Ask the Vet: The best medications for noise phobias

Ask the Vet: The best medications for noise phobias

July 4th can be a very stressful time for our pets. Stock photo

By Matthew Kearns, DVM

I commonly get this question around this time of year, “What can I give my pet (usually my dog) for all the fireworks before, during and after July 4th?” One point I tell pet owners to keep in mind is fear of loud noises is a natural, instinctive behavior in dogs and cats, telling them to seek shelter temporarily, alerting them to potential predators in the area, etc. However, I agree that when a pet is oversensitive to this noise stimulus to the point where they cower, shake, pace, urinate/defecate in the house, destroy furniture or even try to climb on your lap that becomes a big problem.     

Supplements: Alpha-casozepine, L-theanine (green tea extract) and aromatherapy (lavender, chamomile) are the safest and also have the widest range of efficacy in my opinion. I have had feedback from owners that report these supplements or homeopathic remedies are either “just what the doctor ordered” or are now of the opinion that I am more “snake-oil salesman” than veterinarian. My advice is it’s great to try these but have a backup plan.

Over-the-Counter Medications: The only over-the-counter medication that has been evaluated for sedation is diphenhydramine (Benadryl). Diphenhydramine can cause drowsiness, and I have heard a few owners tell me it is enough; but I have found that it is more effective for dogs that suffer from motion sickness during travel than sedating a dog climbing the walls from a noise phobia. My advice is the same. Have a backup plan.

Antidepressants and SSRIs: These medications can be quite effective; the mainstay of antidepressants in veterinary medicine is a tricyclic antidepressant (TCA) called clomipramine (Clomicalm). The mainstay of selected serotonin reuptake inhibitors (SSRI) is fluoxetine (Prozac). The problem is these medications can take a minimum of three weeks and sometimes up to 8 weeks to get to steady therapeutic levels. That means starting before Memorial Day, and my experience has been that pet owners (myself included) do not think that far ahead.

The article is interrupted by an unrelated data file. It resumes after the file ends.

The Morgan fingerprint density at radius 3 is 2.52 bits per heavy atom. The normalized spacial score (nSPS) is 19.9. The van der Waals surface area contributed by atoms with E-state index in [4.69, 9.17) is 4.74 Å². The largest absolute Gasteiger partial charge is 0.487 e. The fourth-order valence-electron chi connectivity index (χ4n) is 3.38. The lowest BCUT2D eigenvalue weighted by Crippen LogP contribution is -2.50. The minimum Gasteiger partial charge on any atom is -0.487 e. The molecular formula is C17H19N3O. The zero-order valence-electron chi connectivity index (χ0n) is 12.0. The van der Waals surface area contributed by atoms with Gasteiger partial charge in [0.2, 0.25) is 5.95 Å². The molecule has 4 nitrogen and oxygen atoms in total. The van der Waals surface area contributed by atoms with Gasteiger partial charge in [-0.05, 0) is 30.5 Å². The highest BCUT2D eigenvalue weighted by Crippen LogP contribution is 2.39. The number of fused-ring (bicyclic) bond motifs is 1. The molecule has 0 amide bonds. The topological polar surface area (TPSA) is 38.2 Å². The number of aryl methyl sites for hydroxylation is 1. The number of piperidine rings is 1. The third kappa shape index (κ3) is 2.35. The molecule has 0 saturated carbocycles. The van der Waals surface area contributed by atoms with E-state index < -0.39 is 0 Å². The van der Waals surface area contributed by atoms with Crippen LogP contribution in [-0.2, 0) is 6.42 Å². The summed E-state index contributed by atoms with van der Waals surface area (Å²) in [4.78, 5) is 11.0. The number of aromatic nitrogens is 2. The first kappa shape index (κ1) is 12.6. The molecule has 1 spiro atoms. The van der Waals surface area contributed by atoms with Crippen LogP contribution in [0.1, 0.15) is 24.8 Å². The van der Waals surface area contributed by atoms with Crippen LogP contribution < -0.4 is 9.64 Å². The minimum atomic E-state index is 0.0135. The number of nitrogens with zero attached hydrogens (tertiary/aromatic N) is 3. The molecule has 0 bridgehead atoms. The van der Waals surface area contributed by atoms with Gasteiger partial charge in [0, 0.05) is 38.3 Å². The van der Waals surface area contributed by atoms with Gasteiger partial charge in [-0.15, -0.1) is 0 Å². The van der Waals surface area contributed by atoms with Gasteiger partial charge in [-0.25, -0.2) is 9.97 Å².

Benzodiazepines: The mainstay of benzodiazepines in veterinary medicine is alprazolam (Xanax). This medication has been studied extensively for all sorts of anxiety and phobias in dogs. It is helpful, but I have to admit that I have been less than impressed with the results with the use of benzodiazepines by themselves. These medications are designed to be used in conjunction with a TCA or SSRI where the TCA/SSRI is a maintenance medication and the benzodiazepine is situational. The problem is what is described above: It takes one to two months of steady use of the TCA or SSRI for the addition of a benzodiazepine to be effective.

Phenothiazine: Phenothiazines are tranquilizers, and the most widely used phenothiazine tranquilizer in veterinary medicine is acepromazine. Using acepromazine to sedate a dog is wonderful if one is looking to keep them still (and not destroy the house), but it does not address phobias or anxiety. I do prescribe it routinely around the 4th of July because it works so well in a “real time” basis, but I do not recommend it as a long-term medication. 

Dexmedetomidine: This medication is the newest kid on the block. Initially used for sedation prior to procedures, dexmedetomidine (Sileo) is now used to treat anxiety on a short-term basis similar to acepromazine.  

There are several choices for sedating our dogs for noise phobias this July 4th. Please check with your veterinarian to determine which is both effective and safe for your dog. Have a happy and safe 4th of July.  

Dr. Kearns practices veterinary medicine from his Port Jefferson office and is pictured with his son Matthew and his dog Jasmine.